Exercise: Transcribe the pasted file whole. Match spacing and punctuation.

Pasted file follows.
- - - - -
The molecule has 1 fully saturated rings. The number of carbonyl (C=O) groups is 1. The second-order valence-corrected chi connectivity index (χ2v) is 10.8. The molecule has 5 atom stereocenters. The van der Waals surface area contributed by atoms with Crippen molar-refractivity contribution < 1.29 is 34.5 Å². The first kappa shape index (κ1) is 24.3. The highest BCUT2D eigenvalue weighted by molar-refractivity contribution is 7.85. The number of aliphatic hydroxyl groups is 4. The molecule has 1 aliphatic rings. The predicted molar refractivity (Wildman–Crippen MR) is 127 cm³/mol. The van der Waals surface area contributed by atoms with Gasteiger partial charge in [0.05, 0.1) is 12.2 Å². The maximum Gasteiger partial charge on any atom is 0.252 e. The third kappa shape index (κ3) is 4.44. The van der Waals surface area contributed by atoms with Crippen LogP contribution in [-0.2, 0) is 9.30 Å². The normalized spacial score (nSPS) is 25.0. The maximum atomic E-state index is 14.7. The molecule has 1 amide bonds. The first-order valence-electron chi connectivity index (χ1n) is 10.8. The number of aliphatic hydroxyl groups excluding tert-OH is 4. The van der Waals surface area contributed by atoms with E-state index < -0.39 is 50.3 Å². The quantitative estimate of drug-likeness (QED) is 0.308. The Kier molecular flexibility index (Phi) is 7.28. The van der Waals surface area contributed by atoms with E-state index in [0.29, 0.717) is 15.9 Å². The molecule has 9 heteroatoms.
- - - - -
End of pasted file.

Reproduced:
The molecule has 1 fully saturated rings. The number of carbonyl (C=O) groups is 1. The second-order valence-corrected chi connectivity index (χ2v) is 10.8. The molecule has 5 atom stereocenters. The van der Waals surface area contributed by atoms with Crippen molar-refractivity contribution < 1.29 is 34.5 Å². The first kappa shape index (κ1) is 24.3. The highest BCUT2D eigenvalue weighted by molar-refractivity contribution is 7.85. The number of aliphatic hydroxyl groups is 4. The molecule has 1 aliphatic rings. The predicted molar refractivity (Wildman–Crippen MR) is 127 cm³/mol. The van der Waals surface area contributed by atoms with Gasteiger partial charge in [0.05, 0.1) is 12.2 Å². The maximum Gasteiger partial charge on any atom is 0.252 e. The third kappa shape index (κ3) is 4.44. The van der Waals surface area contributed by atoms with Crippen LogP contribution in [-0.2, 0) is 9.30 Å². The normalized spacial score (nSPS) is 25.0. The maximum atomic E-state index is 14.7. The molecule has 1 amide bonds. The first-order valence-electron chi connectivity index (χ1n) is 10.8. The number of aliphatic hydroxyl groups excluding tert-OH is 4. The van der Waals surface area contributed by atoms with E-state index < -0.39 is 50.3 Å². The quantitative estimate of drug-likeness (QED) is 0.308. The Kier molecular flexibility index (Phi) is 7.28. The van der Waals surface area contributed by atoms with E-state index in [0.29, 0.717) is 15.9 Å². The molecule has 9 heteroatoms.